And while Atleo’s rhetoric of driving a “stake in colonialism” may have been fiercer than usual in tone, his election runner-up told ICTMN that the real test is whether he will heed criticism of his relationship to the Conservative government, as well as some Chiefs’ complaints that too much decision making has become concentrated in the National Chief’s office and the AFN Executive Committee.

“He had stronger language after the election,” Palmater said in an interview with ICTMN a week after the convention. “There was huge dissatisfaction. [But] it looks like we’re joining Harper in his joint assimilation plan, focusing on integration and unlocking our lands to maximize benefits to Canadians. How on Earth is this to our benefit?”

Palmater, who said she plans to run again in 2015, pointed to the substantial funding that the AFN receives from the federal government, as well as to recent federal budget cuts, as a sign the organization has become too constrained in its ability to confront the state.

“The AFN is an advocacy organization funded by the federal government, which started out as something completely, completely different,” she said. “It’s becoming almost the opposite of what it started out as. I thought we had a chance here—if there are enough people around who can take it back to what it used to be.”

Such fiery criticisms during the campaign are what led Jorge Barrera and Tim Fontaine of the Aboriginal People’s Television Network (APTN) to call the race “one of the most fractious election campaigns in recent memory.”

For Native studies professor Peter Kulchyski at the University of Manitoba, criticisms of Atleo’s conciliatory approach may have been exaggerated.

“My own sense,” he told ICTMN, “is that Atleo was not as collaborationist as portrayed – until his attempt to leverage some financial support from Harper over infrastructure issues last winter. Many folks, myself included, thought he had leveraged too little to be seen as successful. There has been a dynamic of somewhat more radical … to somewhat more institutional Grand Chiefs, but I think that dynamic … has dispersed. Atleo is tacking between a confrontational and collaborationist stance, trying to be both pragmatic, while retaining an Aboriginal rights agenda.”

Kulchyski suggested that regional dynamics, particularly the concentration of bands in Atleo’s province, likely played a more prominent role in favoring the incumbent’s leadership.

“If B.C. votes with a united voice—because of the number of bands there—they tend to determine the outcome,” he explained. “So if none of the challengers siphoned off any B.C. support, they would have had a rough road at the best of times.”

According to one proxy voter from B.C., that is precisely what happened.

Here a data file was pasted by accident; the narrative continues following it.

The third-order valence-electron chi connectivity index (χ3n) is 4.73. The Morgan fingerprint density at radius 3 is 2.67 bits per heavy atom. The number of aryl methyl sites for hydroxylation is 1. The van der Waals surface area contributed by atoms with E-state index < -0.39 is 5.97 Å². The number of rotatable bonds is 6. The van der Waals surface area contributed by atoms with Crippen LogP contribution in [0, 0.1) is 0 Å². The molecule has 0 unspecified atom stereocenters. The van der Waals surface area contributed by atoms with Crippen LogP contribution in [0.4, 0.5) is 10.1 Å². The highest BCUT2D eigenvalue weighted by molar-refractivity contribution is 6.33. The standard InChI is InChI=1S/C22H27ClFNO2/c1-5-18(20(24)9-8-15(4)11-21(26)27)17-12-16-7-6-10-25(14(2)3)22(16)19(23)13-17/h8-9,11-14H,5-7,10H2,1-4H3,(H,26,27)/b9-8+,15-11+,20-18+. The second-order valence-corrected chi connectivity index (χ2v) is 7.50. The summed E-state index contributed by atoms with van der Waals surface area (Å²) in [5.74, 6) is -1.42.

“I basically stayed in line with the other B.C. chiefs and supported Shawn Atleo,” said former Neskonlith First Nation Chief Arthur Manuel, chairperson of the Indigenous Network on Economies and Trade. “I think he deserves a second term. My primary reason is that Shawn has had a very open mind about forcing the federal government to change its existing ‘extinguishment’ of aboriginal title and rights.”

Manuel said he hopes Atleo’s second term will be marked by a more assertive relationship with Ottawa.

“He knows how the system works, and he can now push our issues,” he said. “People who supported him for his second term expect that he will force things and move ahead. I think that the National Chief has been inhibited by some of the approach left over from the previous National Chief. I looked at who would best deal with having our aboriginal and treaty rights recognized in Canada.”

Whether Atleo will adapt or maintain his suit-and-tie approach to Ottawa, Kinew said, remains to be seen.

“This election was a referendum on Shawn Atleo’s leadership,” he said. “There were a lot of people disappointed with his first term, and in this campaign we had a chance to hear many of the reasons why. Yet no one could effectively unite the anti-Atleo sentiment. This tells me that the chiefs believe that his approach is right on the whole, yet needs to be tweaked. What I’ll be watching for is to see whether or not Atleo adapts to that criticism: namely, will he spend more time bringing people in and winning consensus for his approach? At the same time he has the mandate to move ahead on the big issues First Nations face.”

Atleo’s office turned down several requests for an interview with ICTMN. Only a week after his election, he hit the ground running at the Council of the Federation—an annual meeting of provincial and territorial leaders—where he called for First Nations inclusion in decisions around resources and energy matters.